Maybe I'm out of the loop, but I have never heard of the so called curtain tummy tuck. Based on the other answers by my colleagues, it sound like an attempt to achieve a comparable result to a standard tummy tuck with a shorter scar. Unfortunately, most of the time these procedures are long on promises, but ultimately a dissappointment, so I would be skeptical, do your homework, see photos of the procedure and results, and get more than one opinion. remember, if it sounds too good to be true....
What is the Curtain Method That is Used for a Tummy Tuck So U Dont Have a Long Scar?
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Length of scar for tummy tuck
Thank you for your question. The curtain method drapes the skin on your sides towards the center of the tummy in an effort to shorten the scar. The bottom line is if you have a lot of extra skin, then the skin can be removed and a plastic surgery closure during tummy tuck can be performed. I recommend you focus on the location and quality of the scar more so than the length. The scar will be as long as it needs to be to get rid of the extra skin. I hope this helps.
Length of scar is less important than QUALITY of the scar!
For an example of a poorly-performed tummy tuck where the surgeon tried to keep the scar short and "gathered" the skin towards the center, you should click on the link below, which includes photos a patient sent to RealSelf for help with her problem. Read not only my answer, but the others my colleagues posted.
I'm not sure who is marketing the "curtain" method, but I am certain it is no substitute for quality plastic surgery performed by an experienced ABPS-certified plastic surgeon. Patients often fall prey to looking for the "latest and greatest and up-to-datest" "new" fad procedure, often with a catchy or gimmicky name that some surgeon somewhere has decided to market as if it is some proprietary technique that only he or she can perform (often "pioneered" by that very same surgeon, and often one NOT certified by the American Board of Plastic Surgery). Unfortunately, sometimes even ABPS-certified plastic surgeons want to bypass years of experience and become the go-to self-proclaimed next-best-thing in plastic surgery by trying these marketing ploys. Sad. Wrong.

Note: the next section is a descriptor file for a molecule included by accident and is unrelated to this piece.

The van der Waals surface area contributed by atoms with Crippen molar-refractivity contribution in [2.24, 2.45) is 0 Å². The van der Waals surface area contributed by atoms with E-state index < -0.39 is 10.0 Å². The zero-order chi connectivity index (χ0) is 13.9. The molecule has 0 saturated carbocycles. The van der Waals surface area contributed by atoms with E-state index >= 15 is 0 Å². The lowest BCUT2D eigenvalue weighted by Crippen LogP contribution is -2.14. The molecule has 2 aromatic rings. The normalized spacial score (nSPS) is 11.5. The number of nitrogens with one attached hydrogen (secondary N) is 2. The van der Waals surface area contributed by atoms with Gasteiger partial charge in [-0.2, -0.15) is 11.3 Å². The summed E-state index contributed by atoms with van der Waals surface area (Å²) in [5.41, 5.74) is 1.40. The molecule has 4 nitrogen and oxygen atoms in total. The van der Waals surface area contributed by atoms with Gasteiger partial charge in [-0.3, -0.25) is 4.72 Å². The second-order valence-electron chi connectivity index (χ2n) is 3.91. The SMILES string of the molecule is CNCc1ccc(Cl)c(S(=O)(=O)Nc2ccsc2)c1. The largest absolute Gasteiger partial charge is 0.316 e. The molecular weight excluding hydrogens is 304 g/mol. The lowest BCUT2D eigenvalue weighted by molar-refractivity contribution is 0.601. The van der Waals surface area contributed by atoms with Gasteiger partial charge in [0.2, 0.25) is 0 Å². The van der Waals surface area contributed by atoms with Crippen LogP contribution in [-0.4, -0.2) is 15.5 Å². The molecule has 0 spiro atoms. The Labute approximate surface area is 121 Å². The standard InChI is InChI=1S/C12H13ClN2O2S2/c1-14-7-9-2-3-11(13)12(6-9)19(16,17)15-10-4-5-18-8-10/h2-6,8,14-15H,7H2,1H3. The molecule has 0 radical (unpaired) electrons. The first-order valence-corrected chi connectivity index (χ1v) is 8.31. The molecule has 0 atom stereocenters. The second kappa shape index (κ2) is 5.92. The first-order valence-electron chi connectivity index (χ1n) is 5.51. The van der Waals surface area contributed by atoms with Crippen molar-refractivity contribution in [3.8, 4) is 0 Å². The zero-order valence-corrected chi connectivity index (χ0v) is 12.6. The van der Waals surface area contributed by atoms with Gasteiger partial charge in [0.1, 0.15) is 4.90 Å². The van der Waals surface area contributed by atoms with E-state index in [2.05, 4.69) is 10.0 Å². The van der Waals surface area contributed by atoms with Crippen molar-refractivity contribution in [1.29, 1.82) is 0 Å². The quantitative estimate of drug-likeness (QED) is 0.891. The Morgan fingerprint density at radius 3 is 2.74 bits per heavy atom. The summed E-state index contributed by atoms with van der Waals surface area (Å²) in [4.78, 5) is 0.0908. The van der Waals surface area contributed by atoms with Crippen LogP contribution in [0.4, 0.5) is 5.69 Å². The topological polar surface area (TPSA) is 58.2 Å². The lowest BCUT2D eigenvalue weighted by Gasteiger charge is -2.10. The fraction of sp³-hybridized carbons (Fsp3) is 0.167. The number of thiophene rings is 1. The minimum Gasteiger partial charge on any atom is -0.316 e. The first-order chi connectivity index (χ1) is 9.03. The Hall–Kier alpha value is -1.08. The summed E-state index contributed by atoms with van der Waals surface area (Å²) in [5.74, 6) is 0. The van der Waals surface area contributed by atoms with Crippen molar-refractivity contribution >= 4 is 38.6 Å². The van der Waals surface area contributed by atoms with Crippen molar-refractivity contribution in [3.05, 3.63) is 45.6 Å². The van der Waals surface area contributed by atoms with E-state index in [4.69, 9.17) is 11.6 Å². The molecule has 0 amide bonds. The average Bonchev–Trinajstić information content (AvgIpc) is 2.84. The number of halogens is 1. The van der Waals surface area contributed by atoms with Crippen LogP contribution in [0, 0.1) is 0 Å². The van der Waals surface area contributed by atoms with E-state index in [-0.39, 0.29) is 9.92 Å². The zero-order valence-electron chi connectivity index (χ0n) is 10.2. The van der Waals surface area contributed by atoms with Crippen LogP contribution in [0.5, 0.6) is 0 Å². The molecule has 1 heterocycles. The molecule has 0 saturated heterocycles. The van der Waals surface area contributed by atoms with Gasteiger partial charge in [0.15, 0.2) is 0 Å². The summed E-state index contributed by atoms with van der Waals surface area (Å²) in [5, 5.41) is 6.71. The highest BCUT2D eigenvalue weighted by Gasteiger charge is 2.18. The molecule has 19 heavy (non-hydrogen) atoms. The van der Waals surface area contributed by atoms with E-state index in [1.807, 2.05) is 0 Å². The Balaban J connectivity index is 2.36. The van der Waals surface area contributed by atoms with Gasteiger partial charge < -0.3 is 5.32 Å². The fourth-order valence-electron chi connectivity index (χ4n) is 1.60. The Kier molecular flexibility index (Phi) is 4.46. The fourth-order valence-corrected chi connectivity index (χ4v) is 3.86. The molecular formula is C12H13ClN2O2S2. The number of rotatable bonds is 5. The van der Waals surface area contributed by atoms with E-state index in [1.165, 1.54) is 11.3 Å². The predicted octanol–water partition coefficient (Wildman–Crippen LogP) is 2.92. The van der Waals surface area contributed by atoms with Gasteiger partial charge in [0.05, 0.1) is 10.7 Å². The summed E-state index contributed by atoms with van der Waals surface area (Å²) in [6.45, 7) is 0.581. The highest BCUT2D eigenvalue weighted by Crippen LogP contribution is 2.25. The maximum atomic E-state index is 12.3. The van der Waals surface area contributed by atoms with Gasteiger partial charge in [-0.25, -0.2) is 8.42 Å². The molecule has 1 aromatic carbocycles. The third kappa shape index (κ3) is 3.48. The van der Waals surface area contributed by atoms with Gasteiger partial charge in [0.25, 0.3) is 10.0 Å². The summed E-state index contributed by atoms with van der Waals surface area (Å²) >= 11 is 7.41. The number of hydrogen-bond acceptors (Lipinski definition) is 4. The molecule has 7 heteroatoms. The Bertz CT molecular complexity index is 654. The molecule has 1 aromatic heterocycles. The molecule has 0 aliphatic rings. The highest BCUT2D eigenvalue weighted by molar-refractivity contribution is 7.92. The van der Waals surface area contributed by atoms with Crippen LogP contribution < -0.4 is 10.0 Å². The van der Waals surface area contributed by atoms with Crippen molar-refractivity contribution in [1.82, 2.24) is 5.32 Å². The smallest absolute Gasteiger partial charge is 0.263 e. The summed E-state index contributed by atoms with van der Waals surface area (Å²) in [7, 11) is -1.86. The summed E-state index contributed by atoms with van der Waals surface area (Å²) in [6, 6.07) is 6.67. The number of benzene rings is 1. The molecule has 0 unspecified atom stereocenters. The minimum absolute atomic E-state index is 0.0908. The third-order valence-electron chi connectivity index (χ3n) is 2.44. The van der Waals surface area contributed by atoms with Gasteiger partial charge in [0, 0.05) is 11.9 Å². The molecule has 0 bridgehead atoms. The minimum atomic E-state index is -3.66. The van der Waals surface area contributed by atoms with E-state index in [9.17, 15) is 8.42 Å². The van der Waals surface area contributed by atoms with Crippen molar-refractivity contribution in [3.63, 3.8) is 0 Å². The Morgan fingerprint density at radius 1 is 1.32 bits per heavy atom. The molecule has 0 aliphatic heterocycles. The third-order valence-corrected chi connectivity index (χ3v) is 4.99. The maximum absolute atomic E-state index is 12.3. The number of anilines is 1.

The length of the scar is dictated by the vertical height of tissue to be removed, and the biophysics of skin stretch and contraction while healing to yield the best scar with the least chance of dog-ear (requiring re-do surgery and a longer scar to excise the dog-ear)! Go see several ABPS-certified plastic surgeons and look at their results. Unless your bathing suit or underwear does not go completely around you, the position and quality of the scar is much more important than the length! Best wishes!
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The short scar for tummy tuck
There can be an effort during tummy tuck to draw the skin to the center of the abdomen to reduce the scar length, and to avoid a 'dog ear' at the incision end. The technique is limited by the amount of skin laxity and skin elasticity. If the issue is forced the skin may pucker or wrinkle centrally. It can help keep the incision shorter, or just as long as necessary.
Best of luck,
Peter Johnson, MD
Curtain Method for Abdominoplasty
I am assuming that what you are referring to is the gathering or bunching of the excess skin in an attempt to make the incision shorter. While this may work if you only have a small amount of excess skin, it tends to look pulled and wrinkled if you try to bunch up too much skin. Unlike fabric, skin cannot be pleated, just bunched.
If you have a really significant amount of laxity, I find that you achieve a better long term result with a slightly longer scar. While I know that every patient wants to minimize the scar length, I have seem more unhappiness from bunched up scars that don't completely flatten than I have from the scar being a little longer.
These answers are for educational purposes and should not be relied upon as a substitute for medical advice you may receive from your physician. If you have a medical emergency, please call 911. These answers do not constitute or initiate a patient/doctor relationship.